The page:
Machine learning (ML)-driven computable phenotypes are among the most challenging to share and reproduce. Despite this difficulty, the urgent public health considerations around Long COVID make it especially important to ensure the rigor and reproducibility of Long COVID phenotyping algorithms such that they can be made available to a broad audience of researchers. As part of the NIH Researching COVID to Enhance Recovery (RECOVER) Initiative, researchers with the National COVID Cohort Collaborative (N3C) devised and trained an ML-based phenotype to identify patients highly probable to have Long COVID. Supported by RECOVER, N3C and NIH's All of Us study partnered to reproduce the output of N3C's trained model in the All of Us data enclave, demonstrating model extensibility in multiple environments. This case study in ML-based phenotype reuse illustrates how open-source software best practices and cross-site collaboration can de-black-box phenotyping algorithms, prevent unnecessary rework, and promote open science in informatics.


Subject(s)
Boxing , COVID-19 , Population Health , Humans , Electronic Health Records , Post-Acute COVID-19 Syndrome , Reproducibility of Results , Machine Learning , Phenotype
9.
Nature ; 617(7962): 764-768, 2023 May.
Article in English | MEDLINE | ID: covidwho-2325395

ABSTRACT

Critical illness in COVID-19 is an extreme and clinically homogeneous disease phenotype that we have previously shown1 to be highly efficient for discovery of genetic associations2. Despite the advanced stage of illness at presentation, we have shown that host genetics in patients who are critically ill with COVID-19 can identify immunomodulatory therapies with strong beneficial effects in this group3. Here we analyse 24,202 cases of COVID-19 with critical illness comprising a combination of microarray genotype and whole-genome sequencing data from cases of critical illness in the international GenOMICC (11,440 cases) study, combined with other studies recruiting hospitalized patients with a strong focus on severe and critical disease: ISARIC4C (676 cases) and the SCOURGE consortium (5,934 cases). To put these results in the context of existing work, we conduct a meta-analysis of the new GenOMICC genome-wide association study (GWAS) results with previously published data. We find 49 genome-wide significant associations, of which 16 have not been reported previously. To investigate the therapeutic implications of these findings, we infer the structural consequences of protein-coding variants, and combine our GWAS results with gene expression data using a monocyte transcriptome-wide association study (TWAS) model, as well as gene and protein expression using Mendelian randomization. We identify potentially druggable targets in multiple systems, including inflammatory signalling (JAK1), monocyte-macrophage activation and endothelial permeability (PDE4A), immunometabolism (SLC2A5 and AK5), and host factors required for viral entry and replication (TMPRSS2 and RAB2A).


Subject(s)
COVID-19 , Critical Illness , Genetic Predisposition to Disease , Genetic Variation , Genome-Wide Association Study , Humans , COVID-19/genetics , Genetic Predisposition to Disease/genetics , Genotype , Phenotype , Genetic Variation/genetics , Whole Genome Sequencing , Transcriptome , Monocytes/metabolism , rab GTP-Binding Proteins/genetics , Genotyping Techniques
10.
Diabetologia ; 66(8): 1395-1412, 2023 08.
Article in English | MEDLINE | ID: covidwho-2326108

ABSTRACT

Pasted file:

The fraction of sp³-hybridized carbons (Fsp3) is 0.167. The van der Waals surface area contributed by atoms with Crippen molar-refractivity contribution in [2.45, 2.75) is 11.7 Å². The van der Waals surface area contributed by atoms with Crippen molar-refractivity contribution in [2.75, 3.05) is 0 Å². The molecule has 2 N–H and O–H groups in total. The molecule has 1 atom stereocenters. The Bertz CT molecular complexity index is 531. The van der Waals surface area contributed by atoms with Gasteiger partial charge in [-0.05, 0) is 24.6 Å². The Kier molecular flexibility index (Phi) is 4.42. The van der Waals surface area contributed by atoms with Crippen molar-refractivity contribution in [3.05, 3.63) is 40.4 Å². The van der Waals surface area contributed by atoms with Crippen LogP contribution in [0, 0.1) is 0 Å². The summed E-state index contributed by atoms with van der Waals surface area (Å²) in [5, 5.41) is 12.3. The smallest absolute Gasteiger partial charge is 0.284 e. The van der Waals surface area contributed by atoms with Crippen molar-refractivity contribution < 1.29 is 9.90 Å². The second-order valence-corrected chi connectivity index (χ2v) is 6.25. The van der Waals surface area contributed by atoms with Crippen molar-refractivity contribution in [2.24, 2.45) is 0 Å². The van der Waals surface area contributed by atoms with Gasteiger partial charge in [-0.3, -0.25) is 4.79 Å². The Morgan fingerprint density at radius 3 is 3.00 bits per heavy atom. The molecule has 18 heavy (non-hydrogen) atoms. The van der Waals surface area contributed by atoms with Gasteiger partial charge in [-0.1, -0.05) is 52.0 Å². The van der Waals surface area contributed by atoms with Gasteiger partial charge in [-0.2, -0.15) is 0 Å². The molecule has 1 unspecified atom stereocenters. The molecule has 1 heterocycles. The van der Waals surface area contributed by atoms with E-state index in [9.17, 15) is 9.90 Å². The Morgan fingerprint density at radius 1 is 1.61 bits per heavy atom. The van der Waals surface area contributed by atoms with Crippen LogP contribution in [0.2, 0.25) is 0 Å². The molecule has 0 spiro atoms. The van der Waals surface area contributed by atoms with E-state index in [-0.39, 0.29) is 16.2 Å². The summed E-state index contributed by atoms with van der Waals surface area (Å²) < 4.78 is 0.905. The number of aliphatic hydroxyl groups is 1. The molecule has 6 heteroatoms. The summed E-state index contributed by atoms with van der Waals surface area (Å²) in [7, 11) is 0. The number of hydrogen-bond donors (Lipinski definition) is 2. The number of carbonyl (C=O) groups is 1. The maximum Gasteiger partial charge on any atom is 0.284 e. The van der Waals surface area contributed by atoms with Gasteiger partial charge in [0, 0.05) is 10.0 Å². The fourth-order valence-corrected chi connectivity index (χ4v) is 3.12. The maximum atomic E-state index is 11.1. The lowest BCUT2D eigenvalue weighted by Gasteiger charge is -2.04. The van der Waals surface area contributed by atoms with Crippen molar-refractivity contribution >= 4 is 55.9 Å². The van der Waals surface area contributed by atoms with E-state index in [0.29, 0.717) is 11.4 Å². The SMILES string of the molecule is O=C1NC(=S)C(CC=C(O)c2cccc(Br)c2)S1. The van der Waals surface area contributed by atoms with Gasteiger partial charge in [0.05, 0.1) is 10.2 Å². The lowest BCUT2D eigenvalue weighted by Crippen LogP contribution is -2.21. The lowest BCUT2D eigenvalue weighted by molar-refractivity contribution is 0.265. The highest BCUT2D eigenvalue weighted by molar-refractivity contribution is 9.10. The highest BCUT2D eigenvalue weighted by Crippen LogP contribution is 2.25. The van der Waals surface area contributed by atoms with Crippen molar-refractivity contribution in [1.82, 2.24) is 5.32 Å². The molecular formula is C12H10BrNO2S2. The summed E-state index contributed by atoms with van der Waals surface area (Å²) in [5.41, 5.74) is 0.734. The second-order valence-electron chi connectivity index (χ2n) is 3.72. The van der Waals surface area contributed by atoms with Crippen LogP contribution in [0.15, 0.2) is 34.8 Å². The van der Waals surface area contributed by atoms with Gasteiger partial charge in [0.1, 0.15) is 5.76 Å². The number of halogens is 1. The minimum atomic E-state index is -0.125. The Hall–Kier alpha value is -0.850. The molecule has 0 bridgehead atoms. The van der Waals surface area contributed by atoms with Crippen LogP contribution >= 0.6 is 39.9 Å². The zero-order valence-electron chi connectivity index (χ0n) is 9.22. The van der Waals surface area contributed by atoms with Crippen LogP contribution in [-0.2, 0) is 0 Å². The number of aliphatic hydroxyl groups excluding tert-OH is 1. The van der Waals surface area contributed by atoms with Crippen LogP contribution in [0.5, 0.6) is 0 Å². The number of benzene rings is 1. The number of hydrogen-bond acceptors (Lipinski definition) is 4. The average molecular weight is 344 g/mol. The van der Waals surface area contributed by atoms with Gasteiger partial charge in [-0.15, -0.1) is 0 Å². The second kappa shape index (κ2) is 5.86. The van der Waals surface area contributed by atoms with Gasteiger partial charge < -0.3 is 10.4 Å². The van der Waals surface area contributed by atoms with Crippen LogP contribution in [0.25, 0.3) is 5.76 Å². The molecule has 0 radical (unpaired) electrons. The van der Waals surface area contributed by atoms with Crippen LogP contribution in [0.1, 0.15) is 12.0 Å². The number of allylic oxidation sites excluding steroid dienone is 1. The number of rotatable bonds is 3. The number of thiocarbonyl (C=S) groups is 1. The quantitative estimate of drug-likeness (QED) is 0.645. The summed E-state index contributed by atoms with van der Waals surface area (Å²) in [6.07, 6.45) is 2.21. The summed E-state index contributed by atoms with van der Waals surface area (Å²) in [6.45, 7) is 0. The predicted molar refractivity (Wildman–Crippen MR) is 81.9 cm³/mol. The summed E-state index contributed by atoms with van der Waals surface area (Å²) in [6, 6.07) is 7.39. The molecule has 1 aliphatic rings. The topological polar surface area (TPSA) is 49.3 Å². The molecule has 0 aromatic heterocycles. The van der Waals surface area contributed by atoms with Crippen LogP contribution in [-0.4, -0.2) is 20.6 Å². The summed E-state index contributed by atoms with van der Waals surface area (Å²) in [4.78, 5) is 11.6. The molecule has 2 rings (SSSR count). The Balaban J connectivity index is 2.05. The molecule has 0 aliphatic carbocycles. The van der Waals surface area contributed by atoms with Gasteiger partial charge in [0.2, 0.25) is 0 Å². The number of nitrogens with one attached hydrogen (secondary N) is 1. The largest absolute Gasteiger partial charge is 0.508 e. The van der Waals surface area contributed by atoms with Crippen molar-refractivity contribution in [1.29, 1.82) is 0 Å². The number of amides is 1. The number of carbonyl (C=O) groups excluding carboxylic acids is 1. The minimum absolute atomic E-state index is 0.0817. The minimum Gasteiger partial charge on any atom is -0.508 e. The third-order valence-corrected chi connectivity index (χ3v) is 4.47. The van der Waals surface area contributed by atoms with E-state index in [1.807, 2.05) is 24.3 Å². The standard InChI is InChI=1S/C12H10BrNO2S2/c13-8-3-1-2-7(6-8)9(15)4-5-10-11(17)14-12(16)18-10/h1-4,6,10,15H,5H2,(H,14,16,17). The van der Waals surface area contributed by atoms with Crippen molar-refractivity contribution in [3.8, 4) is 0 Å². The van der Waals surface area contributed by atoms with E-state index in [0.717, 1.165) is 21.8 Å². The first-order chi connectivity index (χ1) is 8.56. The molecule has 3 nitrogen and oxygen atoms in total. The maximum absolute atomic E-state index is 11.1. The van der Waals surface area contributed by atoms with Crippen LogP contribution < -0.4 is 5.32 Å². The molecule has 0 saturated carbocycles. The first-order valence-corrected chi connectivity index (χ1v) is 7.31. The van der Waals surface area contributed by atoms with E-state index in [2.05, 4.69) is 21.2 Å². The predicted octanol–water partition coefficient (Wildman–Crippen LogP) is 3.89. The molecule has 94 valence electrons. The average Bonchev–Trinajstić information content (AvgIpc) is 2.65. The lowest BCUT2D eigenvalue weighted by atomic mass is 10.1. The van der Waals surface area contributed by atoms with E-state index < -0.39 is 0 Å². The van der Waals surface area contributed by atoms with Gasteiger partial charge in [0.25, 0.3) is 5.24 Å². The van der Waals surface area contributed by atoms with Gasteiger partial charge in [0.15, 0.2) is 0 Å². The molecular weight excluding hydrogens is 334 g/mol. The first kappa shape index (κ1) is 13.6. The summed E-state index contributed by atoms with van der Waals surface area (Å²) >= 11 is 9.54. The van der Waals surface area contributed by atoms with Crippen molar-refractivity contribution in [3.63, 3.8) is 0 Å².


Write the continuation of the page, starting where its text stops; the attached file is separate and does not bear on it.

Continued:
AIMS/HYPOTHESIS: To provide a systematic overview of the current body of evidence on high-risk phenotypes of diabetes associated with COVID-19 severity and death. METHODS: This is the first update of our recently published living systematic review and meta-analysis. Observational studies investigating phenotypes in individuals with diabetes and confirmed SARS-CoV-2 infection with regard to COVID-19-related death and severity were included. The literature search was conducted from inception up to 14 February 2022 in PubMed, Epistemonikos, Web of Science and the COVID-19 Research Database and updated using PubMed alert to 1 December 2022. A random-effects meta-analysis was used to calculate summary relative risks (SRRs) with 95% CIs. The risk of bias was evaluated using the Quality in Prognosis Studies (QUIPS) tool and the certainty of evidence using the GRADE approach. RESULTS: A total of 169 articles (147 new studies) based on approximately 900,000 individuals were included. We conducted 177 meta-analyses (83 on COVID-19-related death and 94 on COVID-19 severity). Certainty of evidence was strengthened for associations between male sex, older age, blood glucose level at admission, chronic insulin use, chronic metformin use (inversely) and pre-existing comorbidities (CVD, chronic kidney disease, chronic obstructive pulmonary disease) and COVID-19-related death. New evidence with moderate to high certainty emerged for the association between obesity (SRR [95% CI] 1.18 [1.04, 1.34], n=21 studies), HbA1c (53-75 mmol/mol [7-9%]: 1.18 [1.06, 1.32], n=8), chronic glucagon-like peptide-1 receptor agonist use (0.83 [0.71, 0.97], n=9), pre-existing heart failure (1.33 [1.21, 1.47], n=14), pre-existing liver disease (1.40 [1.17, 1.67], n=6), the Charlson index (per 1 unit increase: 1.33 [1.13, 1.57], n=2), high levels of C-reactive protein (per 5 mg/l increase: 1.07 [1.02, 1.12], n=10), aspartate aminotransferase level (per 5 U/l increase: 1.28 [1.06, 1.54], n=5), eGFR (per 10 ml/min per 1.73 m2 increase: 0.80 [0.71, 0.90], n=6), lactate dehydrogenase level (per 10 U/l increase: 1.03 [1.01, 1.04], n=7) and lymphocyte count (per 1×109/l increase: 0.59 [0.40, 0.86], n=6) and COVID-19-related death. Similar associations were observed between risk phenotypes of diabetes and severity of COVID-19, with some new evidence on existing COVID-19  vaccination status (0.32 [0.26, 0.38], n=3), pre-existing hypertension (1.23 [1.14, 1.33], n=49), neuropathy and cancer, and high IL-6 levels. A limitation of this study is that the included studies are observational in nature and residual or unmeasured confounding cannot be ruled out. CONCLUSIONS/INTERPRETATION: Individuals with a more severe course of diabetes and pre-existing comorbidities had a poorer prognosis of COVID-19 than individuals with a milder course of the disease. REGISTRATION: PROSPERO registration no. CRD42020193692. PREVIOUS VERSION: This is a living systematic review and meta-analysis. The previous version can be found at https://link.springer.com/article/10.1007/s00125-021-05458-8 FUNDING: The German Diabetes Center (DDZ) is funded by the German Federal Ministry of Health and the Ministry of Culture and Science of the State North Rhine-Westphalia. This study was supported in part by a grant from the German Federal Ministry of Education and Research to the German Center for Diabetes Research (DZD).